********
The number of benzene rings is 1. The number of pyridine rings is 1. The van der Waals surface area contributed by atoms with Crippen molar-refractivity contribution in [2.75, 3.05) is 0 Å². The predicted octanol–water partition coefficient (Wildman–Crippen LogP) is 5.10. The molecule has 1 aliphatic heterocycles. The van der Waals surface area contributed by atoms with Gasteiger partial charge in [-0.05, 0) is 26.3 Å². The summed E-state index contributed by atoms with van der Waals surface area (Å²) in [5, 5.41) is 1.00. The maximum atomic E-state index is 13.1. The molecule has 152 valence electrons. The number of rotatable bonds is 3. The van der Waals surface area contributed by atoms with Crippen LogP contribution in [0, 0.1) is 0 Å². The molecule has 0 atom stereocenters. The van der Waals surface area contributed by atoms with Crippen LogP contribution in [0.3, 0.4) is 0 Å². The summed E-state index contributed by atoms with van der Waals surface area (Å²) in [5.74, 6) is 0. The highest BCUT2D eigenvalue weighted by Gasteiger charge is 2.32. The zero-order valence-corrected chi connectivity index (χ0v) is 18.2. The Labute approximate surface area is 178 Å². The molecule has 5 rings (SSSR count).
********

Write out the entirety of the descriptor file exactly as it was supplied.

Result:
The number of benzene rings is 1. The number of pyridine rings is 1. The van der Waals surface area contributed by atoms with Crippen molar-refractivity contribution in [2.75, 3.05) is 0 Å². The predicted octanol–water partition coefficient (Wildman–Crippen LogP) is 5.10. The molecule has 1 aliphatic heterocycles. The van der Waals surface area contributed by atoms with Gasteiger partial charge in [-0.05, 0) is 26.3 Å². The summed E-state index contributed by atoms with van der Waals surface area (Å²) in [5, 5.41) is 1.00. The maximum atomic E-state index is 13.1. The molecule has 152 valence electrons. The number of rotatable bonds is 3. The van der Waals surface area contributed by atoms with Crippen LogP contribution in [0, 0.1) is 0 Å². The molecule has 0 atom stereocenters. The van der Waals surface area contributed by atoms with Crippen LogP contribution in [0.3, 0.4) is 0 Å². The summed E-state index contributed by atoms with van der Waals surface area (Å²) in [5.74, 6) is 0. The highest BCUT2D eigenvalue weighted by Gasteiger charge is 2.32. The zero-order valence-corrected chi connectivity index (χ0v) is 18.2. The Labute approximate surface area is 178 Å². The molecule has 5 rings (SSSR count).